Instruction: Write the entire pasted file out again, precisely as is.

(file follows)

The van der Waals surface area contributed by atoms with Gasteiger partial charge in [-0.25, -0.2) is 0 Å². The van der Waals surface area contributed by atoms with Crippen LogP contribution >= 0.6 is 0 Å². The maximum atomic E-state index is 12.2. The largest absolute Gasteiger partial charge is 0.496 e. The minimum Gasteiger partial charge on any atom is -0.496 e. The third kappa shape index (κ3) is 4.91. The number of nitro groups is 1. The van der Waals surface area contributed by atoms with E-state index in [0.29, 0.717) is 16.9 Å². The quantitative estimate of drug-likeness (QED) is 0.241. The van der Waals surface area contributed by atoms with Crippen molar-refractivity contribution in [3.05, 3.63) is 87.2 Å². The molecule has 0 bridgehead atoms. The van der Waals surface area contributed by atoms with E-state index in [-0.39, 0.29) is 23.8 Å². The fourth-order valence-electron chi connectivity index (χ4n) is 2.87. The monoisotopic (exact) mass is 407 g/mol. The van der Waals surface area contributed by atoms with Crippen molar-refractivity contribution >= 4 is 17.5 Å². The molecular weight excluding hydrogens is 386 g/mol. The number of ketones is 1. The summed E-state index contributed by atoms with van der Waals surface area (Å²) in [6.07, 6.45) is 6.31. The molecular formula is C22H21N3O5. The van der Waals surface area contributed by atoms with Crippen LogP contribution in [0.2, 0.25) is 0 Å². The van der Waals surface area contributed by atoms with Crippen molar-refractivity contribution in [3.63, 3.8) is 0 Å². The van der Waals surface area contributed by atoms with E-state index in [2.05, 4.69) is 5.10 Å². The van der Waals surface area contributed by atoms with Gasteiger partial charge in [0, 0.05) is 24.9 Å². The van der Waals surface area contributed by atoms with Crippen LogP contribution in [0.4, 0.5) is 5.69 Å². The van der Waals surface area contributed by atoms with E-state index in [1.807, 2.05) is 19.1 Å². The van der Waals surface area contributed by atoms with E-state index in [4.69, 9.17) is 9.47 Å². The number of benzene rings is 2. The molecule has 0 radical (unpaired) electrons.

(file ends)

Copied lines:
The van der Waals surface area contributed by atoms with Gasteiger partial charge in [-0.25, -0.2) is 0 Å². The van der Waals surface area contributed by atoms with Crippen LogP contribution >= 0.6 is 0 Å². The maximum atomic E-state index is 12.2. The largest absolute Gasteiger partial charge is 0.496 e. The minimum Gasteiger partial charge on any atom is -0.496 e. The third kappa shape index (κ3) is 4.91. The number of nitro groups is 1. The van der Waals surface area contributed by atoms with E-state index in [0.29, 0.717) is 16.9 Å². The quantitative estimate of drug-likeness (QED) is 0.241. The van der Waals surface area contributed by atoms with Crippen molar-refractivity contribution in [3.05, 3.63) is 87.2 Å². The molecule has 0 bridgehead atoms. The van der Waals surface area contributed by atoms with E-state index in [-0.39, 0.29) is 23.8 Å². The fourth-order valence-electron chi connectivity index (χ4n) is 2.87. The monoisotopic (exact) mass is 407 g/mol. The van der Waals surface area contributed by atoms with Crippen molar-refractivity contribution >= 4 is 17.5 Å². The molecular weight excluding hydrogens is 386 g/mol. The number of ketones is 1. The summed E-state index contributed by atoms with van der Waals surface area (Å²) in [6.07, 6.45) is 6.31. The molecular formula is C22H21N3O5. The van der Waals surface area contributed by atoms with Crippen LogP contribution in [0.2, 0.25) is 0 Å². The van der Waals surface area contributed by atoms with Crippen molar-refractivity contribution in [3.63, 3.8) is 0 Å². The van der Waals surface area contributed by atoms with E-state index in [2.05, 4.69) is 5.10 Å². The van der Waals surface area contributed by atoms with Gasteiger partial charge in [0, 0.05) is 24.9 Å². The van der Waals surface area contributed by atoms with Crippen LogP contribution in [0.4, 0.5) is 5.69 Å². The van der Waals surface area contributed by atoms with E-state index in [1.807, 2.05) is 19.1 Å². The van der Waals surface area contributed by atoms with E-state index in [4.69, 9.17) is 9.47 Å². The number of benzene rings is 2. The molecule has 0 radical (unpaired) electrons.